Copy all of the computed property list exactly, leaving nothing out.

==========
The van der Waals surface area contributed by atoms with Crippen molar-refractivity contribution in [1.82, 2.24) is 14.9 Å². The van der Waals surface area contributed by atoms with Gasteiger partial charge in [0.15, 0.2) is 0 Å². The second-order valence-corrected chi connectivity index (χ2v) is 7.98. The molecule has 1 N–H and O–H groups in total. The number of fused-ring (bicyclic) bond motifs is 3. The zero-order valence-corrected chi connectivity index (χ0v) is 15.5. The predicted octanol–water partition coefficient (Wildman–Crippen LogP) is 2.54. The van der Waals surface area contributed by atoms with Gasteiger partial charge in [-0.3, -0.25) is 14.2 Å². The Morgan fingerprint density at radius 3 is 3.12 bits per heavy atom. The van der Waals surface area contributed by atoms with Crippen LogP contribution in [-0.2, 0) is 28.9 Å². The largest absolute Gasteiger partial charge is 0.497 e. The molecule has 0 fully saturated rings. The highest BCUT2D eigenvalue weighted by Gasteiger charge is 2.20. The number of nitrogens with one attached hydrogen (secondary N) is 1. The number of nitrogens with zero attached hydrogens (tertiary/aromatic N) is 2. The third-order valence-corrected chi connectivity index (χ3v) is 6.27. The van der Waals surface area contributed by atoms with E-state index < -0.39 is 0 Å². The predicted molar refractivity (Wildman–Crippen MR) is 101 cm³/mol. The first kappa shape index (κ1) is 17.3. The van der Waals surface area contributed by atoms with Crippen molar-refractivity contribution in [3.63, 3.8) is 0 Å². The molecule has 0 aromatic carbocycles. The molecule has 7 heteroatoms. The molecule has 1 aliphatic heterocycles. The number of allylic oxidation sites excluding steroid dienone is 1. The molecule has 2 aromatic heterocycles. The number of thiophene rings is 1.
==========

The van der Waals surface area contributed by atoms with Crippen molar-refractivity contribution in [1.82, 2.24) is 14.9 Å². The van der Waals surface area contributed by atoms with Gasteiger partial charge in [0.15, 0.2) is 0 Å². The second-order valence-corrected chi connectivity index (χ2v) is 7.98. The molecule has 1 N–H and O–H groups in total. The number of fused-ring (bicyclic) bond motifs is 3. The zero-order valence-corrected chi connectivity index (χ0v) is 15.5. The predicted octanol–water partition coefficient (Wildman–Crippen LogP) is 2.54. The van der Waals surface area contributed by atoms with Gasteiger partial charge in [-0.3, -0.25) is 14.2 Å². The Morgan fingerprint density at radius 3 is 3.12 bits per heavy atom. The van der Waals surface area contributed by atoms with Crippen LogP contribution in [-0.2, 0) is 28.9 Å². The largest absolute Gasteiger partial charge is 0.497 e. The molecule has 0 fully saturated rings. The highest BCUT2D eigenvalue weighted by Gasteiger charge is 2.20. The number of nitrogens with one attached hydrogen (secondary N) is 1. The number of nitrogens with zero attached hydrogens (tertiary/aromatic N) is 2. The third-order valence-corrected chi connectivity index (χ3v) is 6.27. The van der Waals surface area contributed by atoms with E-state index < -0.39 is 0 Å². The predicted molar refractivity (Wildman–Crippen MR) is 101 cm³/mol. The first kappa shape index (κ1) is 17.3. The van der Waals surface area contributed by atoms with Crippen molar-refractivity contribution in [3.63, 3.8) is 0 Å². The molecule has 0 aromatic carbocycles. The molecule has 7 heteroatoms. The molecule has 1 aliphatic heterocycles. The number of allylic oxidation sites excluding steroid dienone is 1. The molecule has 2 aromatic heterocycles. The number of thiophene rings is 1.